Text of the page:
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Natural organic matter (NOM) found in water sources is broadly defined as a mixture of polyfunctional organic molecules, characterized by its complex structure and paramount influence on water quality. Because the inevitable release of pollutants into aquatic environments due to an ineffective control of industrial and agricultural pollution, the interaction evaluations of NOM with heavy metals, nanoparticles, organic pollutants and other pollutants in the aquatic environment, are rapidly increased. The three-dimension (3-D) fluorescence has a potential to reveal the interaction mechanisms between NOM and pollutants as well as the source of NOM pollution. In water purification engineering system, the 3-D fluorescence can indicate the variations of NOM composition and gives an effective prediction of water quality as well as the underline water purification mechanisms. Inadequately treated NOM is a cause of precursors of disinfection byproducts (DBPs), posing a potential threat to human health. Effective control and measurement/evaluation of NOM have long been an important factor in prevention of water pollution. Overall, 3-D fluorescence allows for a rapid identification of organic components thus indicating possible sources of water pollution, mechanisms of pollutant interactions, and possible DBPs formed during conventional treatment of this water. This article reviews the 3-D fluorescence characteristics of NOM in natural water and typical water purification systems. The 3-D fluorescence was effective for indicateing the variabilities in NOM composition and chemistry thus providing a better understanding of NOM in natural water system and water engineering system.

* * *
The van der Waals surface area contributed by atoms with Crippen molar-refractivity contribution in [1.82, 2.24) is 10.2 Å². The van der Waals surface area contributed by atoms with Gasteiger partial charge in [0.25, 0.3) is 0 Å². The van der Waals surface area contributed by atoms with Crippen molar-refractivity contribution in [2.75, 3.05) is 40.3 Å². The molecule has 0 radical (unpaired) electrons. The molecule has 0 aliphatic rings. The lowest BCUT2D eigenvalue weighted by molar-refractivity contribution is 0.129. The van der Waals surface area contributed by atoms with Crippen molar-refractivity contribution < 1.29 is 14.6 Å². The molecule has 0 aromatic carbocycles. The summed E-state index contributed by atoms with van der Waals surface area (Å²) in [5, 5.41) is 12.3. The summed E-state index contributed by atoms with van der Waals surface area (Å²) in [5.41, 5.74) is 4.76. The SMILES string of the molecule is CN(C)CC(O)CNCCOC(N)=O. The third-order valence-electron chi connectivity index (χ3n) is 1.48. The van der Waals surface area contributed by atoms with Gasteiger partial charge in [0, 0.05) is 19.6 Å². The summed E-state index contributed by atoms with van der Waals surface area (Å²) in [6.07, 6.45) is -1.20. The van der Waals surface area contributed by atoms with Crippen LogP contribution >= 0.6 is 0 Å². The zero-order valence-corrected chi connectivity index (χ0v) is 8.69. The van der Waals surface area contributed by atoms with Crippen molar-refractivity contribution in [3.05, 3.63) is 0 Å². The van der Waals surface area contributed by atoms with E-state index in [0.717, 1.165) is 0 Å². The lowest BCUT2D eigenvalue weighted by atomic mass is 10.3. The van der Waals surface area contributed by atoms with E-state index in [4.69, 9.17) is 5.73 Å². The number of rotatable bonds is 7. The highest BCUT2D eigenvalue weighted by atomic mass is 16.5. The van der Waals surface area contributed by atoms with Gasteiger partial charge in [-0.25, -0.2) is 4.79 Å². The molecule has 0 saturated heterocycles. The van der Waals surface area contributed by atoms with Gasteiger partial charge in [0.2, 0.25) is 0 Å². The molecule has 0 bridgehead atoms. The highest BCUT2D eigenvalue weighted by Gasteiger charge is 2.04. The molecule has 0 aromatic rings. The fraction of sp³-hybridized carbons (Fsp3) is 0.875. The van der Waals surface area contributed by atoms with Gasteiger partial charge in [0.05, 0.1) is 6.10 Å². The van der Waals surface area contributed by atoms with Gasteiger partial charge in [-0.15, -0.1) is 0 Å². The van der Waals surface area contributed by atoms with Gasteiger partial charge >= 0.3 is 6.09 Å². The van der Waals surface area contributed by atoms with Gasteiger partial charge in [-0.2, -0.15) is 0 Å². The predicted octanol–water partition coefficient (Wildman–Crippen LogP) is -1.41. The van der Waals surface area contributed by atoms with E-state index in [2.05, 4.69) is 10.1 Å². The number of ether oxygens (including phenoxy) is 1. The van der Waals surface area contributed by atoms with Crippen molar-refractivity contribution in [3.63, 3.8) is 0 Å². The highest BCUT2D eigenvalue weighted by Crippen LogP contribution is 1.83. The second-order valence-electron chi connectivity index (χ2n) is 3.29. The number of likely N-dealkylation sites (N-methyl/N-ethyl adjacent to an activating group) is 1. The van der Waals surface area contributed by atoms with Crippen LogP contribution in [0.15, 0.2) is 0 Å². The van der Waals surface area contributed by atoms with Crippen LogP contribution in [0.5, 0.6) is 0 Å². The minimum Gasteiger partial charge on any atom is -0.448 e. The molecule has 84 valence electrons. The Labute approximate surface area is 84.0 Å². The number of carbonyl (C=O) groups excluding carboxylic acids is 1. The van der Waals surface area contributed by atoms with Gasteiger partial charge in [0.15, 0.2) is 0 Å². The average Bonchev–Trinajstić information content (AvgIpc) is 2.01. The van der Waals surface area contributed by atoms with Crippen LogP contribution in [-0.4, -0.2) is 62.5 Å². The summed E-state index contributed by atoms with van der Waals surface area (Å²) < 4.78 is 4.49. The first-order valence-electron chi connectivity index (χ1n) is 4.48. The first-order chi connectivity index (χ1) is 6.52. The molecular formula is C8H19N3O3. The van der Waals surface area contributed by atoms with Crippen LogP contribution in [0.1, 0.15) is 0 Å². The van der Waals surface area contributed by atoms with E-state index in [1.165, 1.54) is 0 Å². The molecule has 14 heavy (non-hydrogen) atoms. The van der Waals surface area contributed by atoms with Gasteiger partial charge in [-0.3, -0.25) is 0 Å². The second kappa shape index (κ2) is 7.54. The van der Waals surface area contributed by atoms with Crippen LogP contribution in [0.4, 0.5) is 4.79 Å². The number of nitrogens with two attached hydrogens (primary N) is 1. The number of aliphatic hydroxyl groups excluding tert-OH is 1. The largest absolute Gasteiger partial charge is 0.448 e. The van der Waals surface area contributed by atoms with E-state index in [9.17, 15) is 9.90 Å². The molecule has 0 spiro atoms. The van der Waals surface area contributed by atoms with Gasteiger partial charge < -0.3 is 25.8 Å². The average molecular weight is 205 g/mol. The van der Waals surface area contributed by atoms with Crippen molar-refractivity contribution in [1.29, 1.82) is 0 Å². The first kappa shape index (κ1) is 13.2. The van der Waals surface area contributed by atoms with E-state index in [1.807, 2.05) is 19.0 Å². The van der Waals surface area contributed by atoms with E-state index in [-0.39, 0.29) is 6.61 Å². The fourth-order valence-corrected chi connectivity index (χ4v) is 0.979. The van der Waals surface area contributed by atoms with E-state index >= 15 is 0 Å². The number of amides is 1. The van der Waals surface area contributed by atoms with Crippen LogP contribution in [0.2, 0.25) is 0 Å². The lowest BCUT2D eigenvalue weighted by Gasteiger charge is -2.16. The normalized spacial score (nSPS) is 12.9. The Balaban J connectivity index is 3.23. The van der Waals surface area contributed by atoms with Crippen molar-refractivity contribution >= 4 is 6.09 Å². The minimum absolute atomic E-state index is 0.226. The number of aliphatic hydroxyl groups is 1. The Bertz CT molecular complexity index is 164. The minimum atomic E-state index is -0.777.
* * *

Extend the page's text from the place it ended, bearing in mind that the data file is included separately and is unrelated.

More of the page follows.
- 3-D fluorescence
- natural organic matter
- water purification
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